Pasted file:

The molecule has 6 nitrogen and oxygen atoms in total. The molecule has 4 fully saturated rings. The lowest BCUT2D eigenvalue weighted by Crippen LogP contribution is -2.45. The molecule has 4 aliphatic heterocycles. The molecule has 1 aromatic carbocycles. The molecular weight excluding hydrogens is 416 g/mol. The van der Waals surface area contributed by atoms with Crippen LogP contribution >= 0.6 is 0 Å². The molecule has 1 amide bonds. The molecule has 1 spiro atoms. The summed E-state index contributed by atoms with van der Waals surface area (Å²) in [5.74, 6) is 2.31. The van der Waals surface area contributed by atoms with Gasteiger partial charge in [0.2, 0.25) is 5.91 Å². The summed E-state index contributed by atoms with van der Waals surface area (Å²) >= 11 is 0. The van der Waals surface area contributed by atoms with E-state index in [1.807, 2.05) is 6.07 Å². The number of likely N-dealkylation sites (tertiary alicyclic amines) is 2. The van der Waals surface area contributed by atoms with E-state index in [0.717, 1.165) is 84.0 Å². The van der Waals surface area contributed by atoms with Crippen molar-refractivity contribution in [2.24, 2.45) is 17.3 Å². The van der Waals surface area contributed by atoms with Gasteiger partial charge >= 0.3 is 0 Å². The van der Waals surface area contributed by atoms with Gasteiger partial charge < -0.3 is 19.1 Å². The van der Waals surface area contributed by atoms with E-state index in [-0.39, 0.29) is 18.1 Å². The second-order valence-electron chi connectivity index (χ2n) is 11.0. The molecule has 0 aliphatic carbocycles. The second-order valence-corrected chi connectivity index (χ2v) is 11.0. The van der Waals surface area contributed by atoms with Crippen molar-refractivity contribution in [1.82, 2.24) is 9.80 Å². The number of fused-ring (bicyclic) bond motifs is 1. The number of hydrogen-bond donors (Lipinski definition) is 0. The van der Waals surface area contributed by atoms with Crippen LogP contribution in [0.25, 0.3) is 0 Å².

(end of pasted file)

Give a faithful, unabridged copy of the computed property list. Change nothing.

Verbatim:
The molecule has 6 nitrogen and oxygen atoms in total. The molecule has 4 fully saturated rings. The lowest BCUT2D eigenvalue weighted by Crippen LogP contribution is -2.45. The molecule has 4 aliphatic heterocycles. The molecule has 1 aromatic carbocycles. The molecular weight excluding hydrogens is 416 g/mol. The van der Waals surface area contributed by atoms with Crippen LogP contribution >= 0.6 is 0 Å². The molecule has 1 amide bonds. The molecule has 1 spiro atoms. The summed E-state index contributed by atoms with van der Waals surface area (Å²) in [5.74, 6) is 2.31. The van der Waals surface area contributed by atoms with Gasteiger partial charge in [0.2, 0.25) is 5.91 Å². The summed E-state index contributed by atoms with van der Waals surface area (Å²) >= 11 is 0. The van der Waals surface area contributed by atoms with E-state index in [1.807, 2.05) is 6.07 Å². The number of likely N-dealkylation sites (tertiary alicyclic amines) is 2. The van der Waals surface area contributed by atoms with E-state index in [0.717, 1.165) is 84.0 Å². The van der Waals surface area contributed by atoms with Crippen molar-refractivity contribution in [2.24, 2.45) is 17.3 Å². The van der Waals surface area contributed by atoms with Gasteiger partial charge >= 0.3 is 0 Å². The van der Waals surface area contributed by atoms with Gasteiger partial charge < -0.3 is 19.1 Å². The van der Waals surface area contributed by atoms with E-state index in [-0.39, 0.29) is 18.1 Å². The second-order valence-electron chi connectivity index (χ2n) is 11.0. The molecule has 0 aliphatic carbocycles. The second-order valence-corrected chi connectivity index (χ2v) is 11.0. The van der Waals surface area contributed by atoms with Crippen molar-refractivity contribution in [1.82, 2.24) is 9.80 Å². The number of fused-ring (bicyclic) bond motifs is 1. The number of hydrogen-bond donors (Lipinski definition) is 0. The van der Waals surface area contributed by atoms with Crippen LogP contribution in [0.25, 0.3) is 0 Å².